Sony Files for Restraining Order Against PS3 Hackers
Apparently the PS3 hacks recently discovered and released by hacking group fail0verflow are too hefty for another two hour system update to fix (but lord knows that won’t stop them from trying). Sony filed for a temporary and permanent restraining order against George “geohot” Hotz and several other members of fail0verflow last night.
They’re not being sued just yet, as Sony’s not yet seeking monetary damages. Here are the terms of the restraining order:
Geohot and other members of fail0verflow cannot:
- Share, promote, create, or do anything involving circumvention technology, of course specifically mentioning the PS3 security software
- Provide links to anyone else doing the same
- Mess with any copyrighted software on or with the PS3
- Access the PS3 or PSN illegally
- Publish or distribute any tool that will allow others to access the PS3 or PSN illegally
- Encourage others to break PS3 security or copyrights
Sony references the Digital Millennium Copyright Act (DMCA) and Computer Fraud and Abuse Act (CFAA) in substantiating this claim, which respectively state that you can’t reverse engineer security systems or access computers in an unauthorized manner.
I also giggled that Sony is claiming employment extortion against Geohot, referencing the offand comment “If you want your next console to be secure, get in touch with me.” I guess if you’re going to do all that damn legal paperwork you might as well get some mileage out of it.
Sony’s also seeking a complete impound of all the defendant’s shit – any storage media used to store circumvention devices will have to be delivered to San Francisco, CA. Ultimately, this is the extent of the monetary damage any of the defendants would suffer, assuming the restraint is both granted and complied with.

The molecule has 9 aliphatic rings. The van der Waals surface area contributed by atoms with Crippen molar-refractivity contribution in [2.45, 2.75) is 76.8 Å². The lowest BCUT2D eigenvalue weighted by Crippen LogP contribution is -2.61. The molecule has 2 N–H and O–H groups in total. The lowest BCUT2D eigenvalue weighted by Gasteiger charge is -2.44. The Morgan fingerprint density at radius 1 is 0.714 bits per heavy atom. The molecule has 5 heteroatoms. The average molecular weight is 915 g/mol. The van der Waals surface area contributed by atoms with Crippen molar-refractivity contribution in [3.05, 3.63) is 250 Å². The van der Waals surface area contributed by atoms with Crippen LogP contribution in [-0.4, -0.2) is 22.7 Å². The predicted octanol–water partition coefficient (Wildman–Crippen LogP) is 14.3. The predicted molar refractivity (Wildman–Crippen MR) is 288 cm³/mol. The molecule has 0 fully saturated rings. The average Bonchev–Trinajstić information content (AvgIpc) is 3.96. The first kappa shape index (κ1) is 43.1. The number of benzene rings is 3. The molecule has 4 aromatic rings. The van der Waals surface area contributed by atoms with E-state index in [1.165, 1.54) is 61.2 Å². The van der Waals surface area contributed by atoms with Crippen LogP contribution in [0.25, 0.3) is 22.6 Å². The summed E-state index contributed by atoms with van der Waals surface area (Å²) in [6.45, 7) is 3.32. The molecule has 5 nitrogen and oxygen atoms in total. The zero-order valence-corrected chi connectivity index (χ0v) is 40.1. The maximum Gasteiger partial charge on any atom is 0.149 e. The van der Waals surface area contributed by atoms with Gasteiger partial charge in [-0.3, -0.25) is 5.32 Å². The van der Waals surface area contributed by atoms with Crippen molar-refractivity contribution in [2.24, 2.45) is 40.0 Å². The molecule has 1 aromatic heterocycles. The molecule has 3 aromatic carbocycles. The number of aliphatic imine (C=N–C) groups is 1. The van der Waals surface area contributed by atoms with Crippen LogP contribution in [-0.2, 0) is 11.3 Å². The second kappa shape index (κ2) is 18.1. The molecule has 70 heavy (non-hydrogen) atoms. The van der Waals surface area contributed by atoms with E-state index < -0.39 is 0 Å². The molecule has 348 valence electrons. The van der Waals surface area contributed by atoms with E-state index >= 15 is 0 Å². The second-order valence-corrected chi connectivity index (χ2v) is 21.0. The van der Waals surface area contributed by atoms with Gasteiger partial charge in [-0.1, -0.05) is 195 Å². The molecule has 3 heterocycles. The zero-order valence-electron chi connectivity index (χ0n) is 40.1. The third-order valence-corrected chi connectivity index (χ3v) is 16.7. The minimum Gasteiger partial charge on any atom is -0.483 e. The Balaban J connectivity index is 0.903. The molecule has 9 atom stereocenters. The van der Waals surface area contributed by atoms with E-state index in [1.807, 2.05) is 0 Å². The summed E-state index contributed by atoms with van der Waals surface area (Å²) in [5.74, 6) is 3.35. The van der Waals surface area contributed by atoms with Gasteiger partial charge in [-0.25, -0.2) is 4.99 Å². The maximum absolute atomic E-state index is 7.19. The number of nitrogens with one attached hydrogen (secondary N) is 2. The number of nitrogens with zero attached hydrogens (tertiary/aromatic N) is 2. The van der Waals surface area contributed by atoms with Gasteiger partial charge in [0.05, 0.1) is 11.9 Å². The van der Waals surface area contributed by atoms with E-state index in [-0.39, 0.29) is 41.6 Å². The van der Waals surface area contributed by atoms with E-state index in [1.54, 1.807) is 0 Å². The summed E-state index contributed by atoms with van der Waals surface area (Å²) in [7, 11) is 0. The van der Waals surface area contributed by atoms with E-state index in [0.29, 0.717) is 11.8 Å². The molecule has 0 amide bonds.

So the bottom line here is that Sony isn’t treating this as a payday or being unfairly harsh. Given that the majority of the court filing is spent citing other court cased and precedents, the statement behind this legal action is “if we wanted to, we could pull the trigger and wreck your life.”
It’s a bit like a smack to the back of the head of the kid that keeps mouthing off in the supermarket. Nothing to do lifetime damage, but just enough to remind the little guy that he can’t mouth off whenever he wants. Also that smack is with the ring hand.
There are some philosophical layers to this lawsuit. The first is once you buy something, shouldn’t you be able to do whatever you want with it? The answer to that is no, sadly, as laid out by the DMCA. What’s more interesting to ponder – is exploiting an existing flaw really violating the DMCA?
Geohot could argue that the flaw he exploited existed in the PlayStation 3 as distributed, so he was using it in a manner according to its design. Such arguments still fall in a grey area around the DMCA, so god forbid if this goes to court we might see that argument played out.